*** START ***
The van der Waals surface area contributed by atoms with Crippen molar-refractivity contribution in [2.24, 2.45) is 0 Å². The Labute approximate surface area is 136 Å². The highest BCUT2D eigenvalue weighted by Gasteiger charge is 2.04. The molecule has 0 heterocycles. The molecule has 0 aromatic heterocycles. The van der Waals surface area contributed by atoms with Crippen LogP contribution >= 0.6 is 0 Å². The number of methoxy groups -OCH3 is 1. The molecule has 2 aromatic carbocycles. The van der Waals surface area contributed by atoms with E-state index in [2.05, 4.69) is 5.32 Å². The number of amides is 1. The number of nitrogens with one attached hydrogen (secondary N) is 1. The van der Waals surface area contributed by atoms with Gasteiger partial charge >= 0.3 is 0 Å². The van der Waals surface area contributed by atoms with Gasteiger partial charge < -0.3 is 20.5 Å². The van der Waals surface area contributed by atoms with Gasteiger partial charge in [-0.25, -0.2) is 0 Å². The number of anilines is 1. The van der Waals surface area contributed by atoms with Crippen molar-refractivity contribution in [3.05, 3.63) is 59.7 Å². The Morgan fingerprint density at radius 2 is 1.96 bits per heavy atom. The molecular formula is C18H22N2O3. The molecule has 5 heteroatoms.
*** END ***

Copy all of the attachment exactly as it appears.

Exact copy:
The van der Waals surface area contributed by atoms with Crippen molar-refractivity contribution in [2.24, 2.45) is 0 Å². The Labute approximate surface area is 136 Å². The highest BCUT2D eigenvalue weighted by Gasteiger charge is 2.04. The molecule has 0 heterocycles. The molecule has 0 aromatic heterocycles. The van der Waals surface area contributed by atoms with Crippen LogP contribution >= 0.6 is 0 Å². The number of methoxy groups -OCH3 is 1. The molecule has 2 aromatic carbocycles. The van der Waals surface area contributed by atoms with E-state index in [2.05, 4.69) is 5.32 Å². The number of amides is 1. The number of nitrogens with one attached hydrogen (secondary N) is 1. The van der Waals surface area contributed by atoms with Gasteiger partial charge >= 0.3 is 0 Å². The van der Waals surface area contributed by atoms with Gasteiger partial charge < -0.3 is 20.5 Å². The van der Waals surface area contributed by atoms with Gasteiger partial charge in [-0.25, -0.2) is 0 Å². The number of anilines is 1. The van der Waals surface area contributed by atoms with Crippen molar-refractivity contribution in [3.05, 3.63) is 59.7 Å². The Morgan fingerprint density at radius 2 is 1.96 bits per heavy atom. The molecular formula is C18H22N2O3. The molecule has 5 heteroatoms.